When great extreme metal reunions are spoken of, whether it be GODFLESH, CARCASS, AT THE GATES, AUTOPSY or briefly CELTIC FROST, ASPHYX often get forgotten and left out of the conversation. Maybe the reason is that it’s sometimes easy to forget that they ever went away, the Dutchmen simply plugging their amps back in and casually picking right up from where they left off with little fanfare, humble as ever. That being said, in the four and a half year wait for a follow-up to 2012’s Deathhammer their absence really was felt.
Luckily, true to form, Incoming Death again picks up right from where they before. There are no wild unprecedented leaps with ASPHYX, instead just unholy old school death metal for those with insatiable hunger for the stuff. The ASPHYX approach is less “if it ain’t broke, don’t fix it” and more “if it ain’t broke, reinforce it with great big iron bars”. Luckily, it is very much not broken. ASPHYX in the 21st century are a well-oiled machine of war, rolling over obstacles with ease and grinding up opposition.
ASPHYX have clear formulas when it comes to their songs. There’s the short simple verse-chorus-repeat rager, the mid-paced bludgeon, and the monolithic doom track that takes up the longest slot on the tracklist. It’s even begun to reflect in the track names and placement; much like on Deathhammer the short violent assault dons the title track role (Incoming Death zips by not even reaching two minutes), and the eight minute highlight Death: The Only Immortal closes things out with a crawling build like a death metal Kashmir. It’s that the well has not yet run dry of catchy riffs and hooks that ensures ASPHYX do not become a repetitive bore. They may be a death metal band but their position as one of the originators who did not have many death metal bands before them to be influenced by lends them a classic hard rock and metal songwriting sensibility allowing for things to never become lost in the extremity, the kind of songwriting that could only come from veterans who have honed their craft over many years to know instinctively exactly where each element slots into place. Vocally Martin van Drunen is as strong as ever, his instantly recognisable rasp both petrifying and once again delivering plenty of solid hooks, gleeful as he ushers in death and doom on It Came From the Skies.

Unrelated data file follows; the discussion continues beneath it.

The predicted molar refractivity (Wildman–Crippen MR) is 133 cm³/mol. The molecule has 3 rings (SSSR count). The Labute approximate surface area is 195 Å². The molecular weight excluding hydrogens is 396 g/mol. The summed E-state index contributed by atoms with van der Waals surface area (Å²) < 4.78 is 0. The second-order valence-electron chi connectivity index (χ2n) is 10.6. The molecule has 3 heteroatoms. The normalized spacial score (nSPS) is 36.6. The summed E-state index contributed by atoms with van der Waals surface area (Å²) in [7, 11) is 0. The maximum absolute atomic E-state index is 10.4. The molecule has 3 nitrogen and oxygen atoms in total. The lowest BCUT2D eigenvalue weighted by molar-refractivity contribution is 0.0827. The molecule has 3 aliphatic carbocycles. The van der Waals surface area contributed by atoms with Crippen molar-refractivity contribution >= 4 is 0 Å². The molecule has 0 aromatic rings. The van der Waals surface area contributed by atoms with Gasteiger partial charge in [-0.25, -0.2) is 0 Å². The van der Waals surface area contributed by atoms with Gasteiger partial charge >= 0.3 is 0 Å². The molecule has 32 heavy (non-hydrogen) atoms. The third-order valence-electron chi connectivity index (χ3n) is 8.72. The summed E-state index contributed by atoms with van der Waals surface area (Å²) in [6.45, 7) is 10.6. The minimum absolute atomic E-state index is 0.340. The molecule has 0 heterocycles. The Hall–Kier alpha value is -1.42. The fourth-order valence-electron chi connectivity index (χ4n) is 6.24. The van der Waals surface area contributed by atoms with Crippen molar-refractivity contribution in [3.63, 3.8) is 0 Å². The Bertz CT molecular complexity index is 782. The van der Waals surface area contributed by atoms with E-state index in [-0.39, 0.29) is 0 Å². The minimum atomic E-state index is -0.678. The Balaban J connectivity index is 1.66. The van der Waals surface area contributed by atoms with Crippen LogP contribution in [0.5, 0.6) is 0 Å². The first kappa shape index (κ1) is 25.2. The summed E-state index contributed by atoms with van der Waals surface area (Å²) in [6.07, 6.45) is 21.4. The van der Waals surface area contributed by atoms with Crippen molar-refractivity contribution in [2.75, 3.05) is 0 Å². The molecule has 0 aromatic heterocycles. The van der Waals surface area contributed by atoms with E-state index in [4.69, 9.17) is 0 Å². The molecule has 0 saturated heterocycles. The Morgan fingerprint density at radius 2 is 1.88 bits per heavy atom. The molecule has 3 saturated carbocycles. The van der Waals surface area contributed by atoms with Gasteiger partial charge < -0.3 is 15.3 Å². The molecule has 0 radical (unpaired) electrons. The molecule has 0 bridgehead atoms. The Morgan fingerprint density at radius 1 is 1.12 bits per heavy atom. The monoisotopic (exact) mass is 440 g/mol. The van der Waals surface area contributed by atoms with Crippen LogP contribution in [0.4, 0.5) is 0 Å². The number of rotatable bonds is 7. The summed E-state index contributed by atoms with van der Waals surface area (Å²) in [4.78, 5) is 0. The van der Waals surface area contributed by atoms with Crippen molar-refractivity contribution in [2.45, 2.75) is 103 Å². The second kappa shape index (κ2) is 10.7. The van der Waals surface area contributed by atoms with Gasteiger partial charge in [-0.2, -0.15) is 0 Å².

Dan Swanö’s production job has become an integral part of the ASPHYX arsenal of late, gifting the band the perfect balance of clarity and grit. The riffing is granted a great deal of texture, the likes of Division Brandenburg and Wardroid running immediately afterwards as if they were one song exhibiting incredible thickness. The latter is one of the most aptly titled songs of the year, ASPHYX having a charming knack for naming songs exactly what they sound like. Incoming Death does not pip Deathhammer to the post, but when it’s still this much fun there’s no need to be glum because it doesn’t match its monstrous predecessor. Nothing exceptional is done here, but it’s exactly the kind of material fans want from an ASPHYX record. After all no one is better at being ASPHYX than ASPHYX, and ASPHYX happen to be killer.
Incoming Death is set for release on September 30 via Century Media Records.
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